I should also mention that the plot is woven with details about Godzilla. The scientists have been tracking him for decades and trying to kill him but--get this--nothing works. That's why they call him Godzilla or something.

SO. LOTS HAPPENING. 

Which may be part of the problem that I have with this newbie...

Unfortunately the plot trips along, adding more and more gratuitous layers to a story that could've been pretty simple if it were not for the stupid Hollywood formula getting in its way. For example, if Ford Brody didn't have a wife and son tuggin' on the audience's heartstrings, making them think of his own tragic past, it would be a much more straightforward action movie. These elements, which are supposed to add heartfelt drama, really just end up weighing the movie down with gratuitous feels, and throw character development to the side.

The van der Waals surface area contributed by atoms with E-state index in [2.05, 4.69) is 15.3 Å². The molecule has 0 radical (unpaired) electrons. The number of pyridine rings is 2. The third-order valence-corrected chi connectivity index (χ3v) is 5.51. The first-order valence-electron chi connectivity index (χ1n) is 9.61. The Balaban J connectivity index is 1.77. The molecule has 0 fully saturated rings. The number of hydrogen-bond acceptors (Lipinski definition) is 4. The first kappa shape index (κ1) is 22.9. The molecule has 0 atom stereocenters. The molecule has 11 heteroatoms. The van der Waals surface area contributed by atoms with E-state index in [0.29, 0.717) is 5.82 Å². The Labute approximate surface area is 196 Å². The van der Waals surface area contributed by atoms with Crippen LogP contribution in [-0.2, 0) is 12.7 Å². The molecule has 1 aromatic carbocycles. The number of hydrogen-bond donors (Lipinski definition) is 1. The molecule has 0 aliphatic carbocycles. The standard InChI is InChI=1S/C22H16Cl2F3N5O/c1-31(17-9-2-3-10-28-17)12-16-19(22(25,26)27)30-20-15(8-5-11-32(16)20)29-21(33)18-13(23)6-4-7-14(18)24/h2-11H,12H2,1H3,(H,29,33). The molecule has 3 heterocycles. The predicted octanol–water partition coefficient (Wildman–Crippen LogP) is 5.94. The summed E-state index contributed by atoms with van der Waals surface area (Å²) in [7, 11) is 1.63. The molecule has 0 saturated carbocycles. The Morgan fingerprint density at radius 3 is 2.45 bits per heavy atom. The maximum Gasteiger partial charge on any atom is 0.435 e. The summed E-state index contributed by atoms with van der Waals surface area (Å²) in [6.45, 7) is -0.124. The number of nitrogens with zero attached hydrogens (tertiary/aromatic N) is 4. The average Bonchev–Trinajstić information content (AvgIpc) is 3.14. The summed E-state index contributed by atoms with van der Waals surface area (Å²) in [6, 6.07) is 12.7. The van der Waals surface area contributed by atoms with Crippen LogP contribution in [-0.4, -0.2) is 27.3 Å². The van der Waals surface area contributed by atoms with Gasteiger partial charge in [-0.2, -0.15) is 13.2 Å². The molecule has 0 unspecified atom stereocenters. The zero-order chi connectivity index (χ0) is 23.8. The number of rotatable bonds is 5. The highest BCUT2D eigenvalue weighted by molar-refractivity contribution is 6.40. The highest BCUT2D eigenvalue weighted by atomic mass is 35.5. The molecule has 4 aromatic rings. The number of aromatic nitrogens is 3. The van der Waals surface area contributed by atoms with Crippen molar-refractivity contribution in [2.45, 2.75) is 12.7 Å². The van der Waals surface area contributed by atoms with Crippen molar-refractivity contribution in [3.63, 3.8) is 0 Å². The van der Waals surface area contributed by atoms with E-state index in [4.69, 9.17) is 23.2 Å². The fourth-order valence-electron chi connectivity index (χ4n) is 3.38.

Look, a woman with a child! Now you're personally invested right!?!

Additionally, I find it really cool that they were acknowledging the creature's country of origin, but the transition of the plot moving from Japan to Hawaii to California becomes clumsy. It would be one thing if these monsters were just moving themselves and our main character guy was tracking them, but the fact that he's just trying to get home to his family (but is he really trying though?) and keeps on bumping into them seems a little...forced. 

SPOILERS BELOW--YE BE WARNED.

I guess the main problem that I had with it is that it seemed to feel like every ten seconds there was another "BUT WAIT--LOOK OVER HERE--THERE'S MORE!" to take into account.